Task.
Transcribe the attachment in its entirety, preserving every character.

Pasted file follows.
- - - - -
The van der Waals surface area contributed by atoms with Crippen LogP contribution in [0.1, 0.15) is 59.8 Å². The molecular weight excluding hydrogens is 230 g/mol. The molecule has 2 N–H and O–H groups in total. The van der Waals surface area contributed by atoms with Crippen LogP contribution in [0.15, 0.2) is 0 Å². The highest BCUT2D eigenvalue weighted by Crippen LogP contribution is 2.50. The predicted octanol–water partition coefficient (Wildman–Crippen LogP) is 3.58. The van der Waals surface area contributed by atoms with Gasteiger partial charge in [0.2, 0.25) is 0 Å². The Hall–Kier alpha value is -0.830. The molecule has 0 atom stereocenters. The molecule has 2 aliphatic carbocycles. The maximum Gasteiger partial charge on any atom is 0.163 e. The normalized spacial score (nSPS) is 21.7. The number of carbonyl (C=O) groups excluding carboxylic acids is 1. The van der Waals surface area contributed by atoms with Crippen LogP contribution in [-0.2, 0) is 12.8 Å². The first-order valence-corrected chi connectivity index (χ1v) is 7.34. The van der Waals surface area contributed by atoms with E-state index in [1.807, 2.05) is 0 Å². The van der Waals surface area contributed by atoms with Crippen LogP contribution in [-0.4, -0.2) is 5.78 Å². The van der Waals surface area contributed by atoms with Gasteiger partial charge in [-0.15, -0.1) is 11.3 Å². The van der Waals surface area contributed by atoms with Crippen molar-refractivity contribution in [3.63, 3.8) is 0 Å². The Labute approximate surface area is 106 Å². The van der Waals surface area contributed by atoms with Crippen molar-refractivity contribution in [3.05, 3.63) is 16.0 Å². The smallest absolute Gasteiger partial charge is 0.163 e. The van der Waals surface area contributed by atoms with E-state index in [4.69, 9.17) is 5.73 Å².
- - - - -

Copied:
The van der Waals surface area contributed by atoms with Crippen LogP contribution in [0.1, 0.15) is 59.8 Å². The molecular weight excluding hydrogens is 230 g/mol. The molecule has 2 N–H and O–H groups in total. The van der Waals surface area contributed by atoms with Crippen LogP contribution in [0.15, 0.2) is 0 Å². The highest BCUT2D eigenvalue weighted by Crippen LogP contribution is 2.50. The predicted octanol–water partition coefficient (Wildman–Crippen LogP) is 3.58. The van der Waals surface area contributed by atoms with Gasteiger partial charge in [0.2, 0.25) is 0 Å². The Hall–Kier alpha value is -0.830. The molecule has 0 atom stereocenters. The molecule has 2 aliphatic carbocycles. The maximum Gasteiger partial charge on any atom is 0.163 e. The normalized spacial score (nSPS) is 21.7. The number of carbonyl (C=O) groups excluding carboxylic acids is 1. The van der Waals surface area contributed by atoms with Crippen LogP contribution in [-0.2, 0) is 12.8 Å². The first-order valence-corrected chi connectivity index (χ1v) is 7.34. The van der Waals surface area contributed by atoms with E-state index in [1.807, 2.05) is 0 Å². The van der Waals surface area contributed by atoms with Crippen LogP contribution in [-0.4, -0.2) is 5.78 Å². The van der Waals surface area contributed by atoms with Gasteiger partial charge in [-0.15, -0.1) is 11.3 Å². The van der Waals surface area contributed by atoms with Crippen molar-refractivity contribution in [3.63, 3.8) is 0 Å². The Labute approximate surface area is 106 Å². The van der Waals surface area contributed by atoms with Crippen molar-refractivity contribution in [3.05, 3.63) is 16.0 Å². The smallest absolute Gasteiger partial charge is 0.163 e. The van der Waals surface area contributed by atoms with E-state index in [4.69, 9.17) is 5.73 Å².